- Signed up for their 99 cents for the first month deal. $10 a month after that or around $84 for the year.
- Subscription based gaming service where everything gets unified through a single client interface bringing a pseudo console feel to the pc. Hundreds of older games (and more getting added all the time) including quite a few emulators and lots of edutainment/children/family titles which is the main reason I signed up (more on that later). Don't expect latest releases though there is some exclusive content like the Sam and Max series.
- I tried a pretty large variety of games. There is a pretty good control mapping support including gamepads. For this initial test I only used keyboard though.
- Some controls didn't work as well. Take centipede for example. The mouse is usually a good fit for trackball games but here it was almost like the mouse emulated a keyboard instead of sending the full range of mouse data like acceleration and speed to the game. It played ok but not great. You'll actually get better results on something like Mame.
- Several games run under emulation. Some systems I tried were: all the sega stuff (genesis, sms, game gear, 32x, dreamcast), neo geo, atari 2600, c64, 8-bit (seemed like NES), and several aracade titles including many older capcom games like the street fighter series and final fight. These all ran great and at full speed. Even crazy taxi on dreamcast ran perfectly smooth. Some of the emulators are built into the front end while others are spawned off as separate processes (like 8-bit stuff). Dos games work well and most seem to be speed limited and include full soundblaster/adlib support.
- Don't expect any classic nintendo games since I'm sure those are all saved for the Wii Virtual Console where they can milk you dry.
- It can make your software firewall complain alot since it needs to validate your account a lot before starting a game. Sometimes supporting dll's on certain emulators also complain for outbound access.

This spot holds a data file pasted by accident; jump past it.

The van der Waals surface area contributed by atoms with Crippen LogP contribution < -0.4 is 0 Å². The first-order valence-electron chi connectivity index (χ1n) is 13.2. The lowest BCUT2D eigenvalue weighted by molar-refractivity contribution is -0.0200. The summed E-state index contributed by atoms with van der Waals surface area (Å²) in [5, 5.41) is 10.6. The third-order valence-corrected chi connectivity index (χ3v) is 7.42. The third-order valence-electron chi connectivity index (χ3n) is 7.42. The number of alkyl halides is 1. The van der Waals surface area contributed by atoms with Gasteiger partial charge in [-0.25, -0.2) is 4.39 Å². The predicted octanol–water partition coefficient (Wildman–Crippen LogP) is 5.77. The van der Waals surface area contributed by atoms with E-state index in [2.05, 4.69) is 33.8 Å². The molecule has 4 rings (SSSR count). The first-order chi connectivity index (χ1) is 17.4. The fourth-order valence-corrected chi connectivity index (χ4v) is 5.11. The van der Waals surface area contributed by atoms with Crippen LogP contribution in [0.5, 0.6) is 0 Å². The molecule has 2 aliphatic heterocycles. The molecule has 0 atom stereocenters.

- Each game has its own volume directory but there is no EXE there. Everything must be launched from the unified gametap client.
- Downloads are slow. You can have up to 3 background downloads at the same time. Either way total download rate is capped at 2mbps for all of gametap. I never once saw it go much higher and I have premium cable RR with 8mbps down (which I can get regularly with other services). Some of the more recent larger games like Baldur's Gate II could take the better part of a day to download so some of that instant gratification is taken away. The best thing to do is just dedicate a day or so to just downloading games you might be interested in and then check them all out later.
- You can create up to 8 sub accounts which you can then login on other machines. Each machine can d/l and play different games all at the same time so it's kind of nice that the whole family can enjoy gametap for one price. It would have been nice to be able to quickly copy over the files for a downloaded game to another machine. I wonder if copying the volume directory would work. I might have to give that a try. There is also a nice set of parental controls you can apply to the accounts.
- There are lots of children educational games. What really sucks with some of these older games (say 1999) is trying to get them installed in winxp. That's the big value of something like gametap where they clean up the installer and make other modifications to the original game is it just easily runs under the gametap client. The time and headache saved right there is almost worth it. This holds true for everything else they do. Sure you could go the emulator,dosbox,mame route but they really did do a pretty good job of packaging all this stuff into a simple unified easy to use system.
- The kids games run on a pretty low end machine. Right now I've got it running on a p3-1ghz, 512meg ram, gf3 ti200. Reader Rabbit runs great. Just make sure you meet the min requirements. I had a geforce2 gts in there at first (not on gametap's list) and the client kept crashing. It's been fine with the gf3.
- Some games could have used a bit more polish than others. Most kids games only run full screen at 640X480 (it doesn't scale). The original Prince of Persia requires you to download the pdf manual to get by the copy protection. But most work just fine.
- There's some streaming video content that I didn't care too much about. A few games had some cool extras with additional background, interviews, or trivia information
- some games have online leader boards or even online play though I didn't test any of this.
- Forget about installing any mods to any gametap games since I bet all the game files are encrypted/drm'ed out the wazoo.
Overall It's not too bad of a value especially if you have younger kids. If it was just for me I'd probably pass.